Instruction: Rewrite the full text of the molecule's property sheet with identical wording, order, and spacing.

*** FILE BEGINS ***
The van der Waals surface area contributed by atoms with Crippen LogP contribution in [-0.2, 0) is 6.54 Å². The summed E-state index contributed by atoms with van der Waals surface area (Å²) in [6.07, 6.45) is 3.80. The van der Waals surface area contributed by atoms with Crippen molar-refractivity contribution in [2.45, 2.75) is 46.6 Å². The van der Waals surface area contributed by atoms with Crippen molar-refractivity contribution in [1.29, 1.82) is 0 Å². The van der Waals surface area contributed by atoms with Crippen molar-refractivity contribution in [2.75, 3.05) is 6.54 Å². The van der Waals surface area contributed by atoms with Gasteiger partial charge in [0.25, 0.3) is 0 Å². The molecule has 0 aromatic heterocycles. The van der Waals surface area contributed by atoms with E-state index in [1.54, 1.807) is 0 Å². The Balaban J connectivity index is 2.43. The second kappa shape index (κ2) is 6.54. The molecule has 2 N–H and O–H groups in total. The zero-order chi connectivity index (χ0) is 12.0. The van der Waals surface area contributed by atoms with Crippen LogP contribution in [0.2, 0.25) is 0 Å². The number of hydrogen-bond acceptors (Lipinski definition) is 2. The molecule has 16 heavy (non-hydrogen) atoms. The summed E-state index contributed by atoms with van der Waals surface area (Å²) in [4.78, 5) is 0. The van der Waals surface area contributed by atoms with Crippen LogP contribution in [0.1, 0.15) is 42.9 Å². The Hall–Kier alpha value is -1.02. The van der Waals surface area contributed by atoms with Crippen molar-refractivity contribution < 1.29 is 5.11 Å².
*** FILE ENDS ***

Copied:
The van der Waals surface area contributed by atoms with Crippen LogP contribution in [-0.2, 0) is 6.54 Å². The summed E-state index contributed by atoms with van der Waals surface area (Å²) in [6.07, 6.45) is 3.80. The van der Waals surface area contributed by atoms with Crippen molar-refractivity contribution in [2.45, 2.75) is 46.6 Å². The van der Waals surface area contributed by atoms with Crippen molar-refractivity contribution in [1.29, 1.82) is 0 Å². The van der Waals surface area contributed by atoms with Crippen molar-refractivity contribution in [2.75, 3.05) is 6.54 Å². The van der Waals surface area contributed by atoms with Gasteiger partial charge in [0.25, 0.3) is 0 Å². The molecule has 0 aromatic heterocycles. The van der Waals surface area contributed by atoms with E-state index in [1.54, 1.807) is 0 Å². The Balaban J connectivity index is 2.43. The second kappa shape index (κ2) is 6.54. The molecule has 2 N–H and O–H groups in total. The zero-order chi connectivity index (χ0) is 12.0. The van der Waals surface area contributed by atoms with Crippen LogP contribution in [0.2, 0.25) is 0 Å². The number of hydrogen-bond acceptors (Lipinski definition) is 2. The molecule has 16 heavy (non-hydrogen) atoms. The summed E-state index contributed by atoms with van der Waals surface area (Å²) in [4.78, 5) is 0. The van der Waals surface area contributed by atoms with Crippen LogP contribution in [0.1, 0.15) is 42.9 Å². The Hall–Kier alpha value is -1.02. The van der Waals surface area contributed by atoms with Crippen molar-refractivity contribution < 1.29 is 5.11 Å².